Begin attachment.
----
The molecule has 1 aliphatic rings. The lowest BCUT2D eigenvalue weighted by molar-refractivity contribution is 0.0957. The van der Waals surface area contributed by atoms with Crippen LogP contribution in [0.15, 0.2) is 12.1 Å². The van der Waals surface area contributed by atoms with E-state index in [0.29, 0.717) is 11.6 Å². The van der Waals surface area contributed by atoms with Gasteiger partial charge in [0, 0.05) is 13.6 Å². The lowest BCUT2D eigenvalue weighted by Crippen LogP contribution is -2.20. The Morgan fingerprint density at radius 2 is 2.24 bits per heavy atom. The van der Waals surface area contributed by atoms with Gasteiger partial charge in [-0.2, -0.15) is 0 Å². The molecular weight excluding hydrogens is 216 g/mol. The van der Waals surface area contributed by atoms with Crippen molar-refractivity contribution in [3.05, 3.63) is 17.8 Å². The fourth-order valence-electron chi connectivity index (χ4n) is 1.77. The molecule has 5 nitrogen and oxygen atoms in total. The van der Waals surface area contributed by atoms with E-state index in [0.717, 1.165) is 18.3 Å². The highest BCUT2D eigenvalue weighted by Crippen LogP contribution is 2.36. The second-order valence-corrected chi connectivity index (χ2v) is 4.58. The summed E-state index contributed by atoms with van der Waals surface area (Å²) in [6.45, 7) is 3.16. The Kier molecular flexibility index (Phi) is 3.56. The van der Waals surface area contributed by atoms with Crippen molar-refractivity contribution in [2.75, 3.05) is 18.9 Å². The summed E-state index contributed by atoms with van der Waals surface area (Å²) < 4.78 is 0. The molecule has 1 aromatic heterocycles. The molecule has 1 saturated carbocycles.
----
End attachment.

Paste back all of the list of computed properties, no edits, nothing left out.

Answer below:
The molecule has 1 aliphatic rings. The lowest BCUT2D eigenvalue weighted by molar-refractivity contribution is 0.0957. The van der Waals surface area contributed by atoms with Crippen LogP contribution in [0.15, 0.2) is 12.1 Å². The van der Waals surface area contributed by atoms with E-state index in [0.29, 0.717) is 11.6 Å². The van der Waals surface area contributed by atoms with Gasteiger partial charge in [0, 0.05) is 13.6 Å². The lowest BCUT2D eigenvalue weighted by Crippen LogP contribution is -2.20. The Morgan fingerprint density at radius 2 is 2.24 bits per heavy atom. The van der Waals surface area contributed by atoms with Gasteiger partial charge in [-0.2, -0.15) is 0 Å². The molecular weight excluding hydrogens is 216 g/mol. The van der Waals surface area contributed by atoms with Crippen molar-refractivity contribution in [3.05, 3.63) is 17.8 Å². The fourth-order valence-electron chi connectivity index (χ4n) is 1.77. The molecule has 5 nitrogen and oxygen atoms in total. The van der Waals surface area contributed by atoms with E-state index in [0.717, 1.165) is 18.3 Å². The highest BCUT2D eigenvalue weighted by Crippen LogP contribution is 2.36. The second-order valence-corrected chi connectivity index (χ2v) is 4.58. The summed E-state index contributed by atoms with van der Waals surface area (Å²) in [6.45, 7) is 3.16. The Kier molecular flexibility index (Phi) is 3.56. The van der Waals surface area contributed by atoms with Crippen molar-refractivity contribution in [2.75, 3.05) is 18.9 Å². The summed E-state index contributed by atoms with van der Waals surface area (Å²) < 4.78 is 0. The molecule has 1 aromatic heterocycles. The molecule has 1 saturated carbocycles.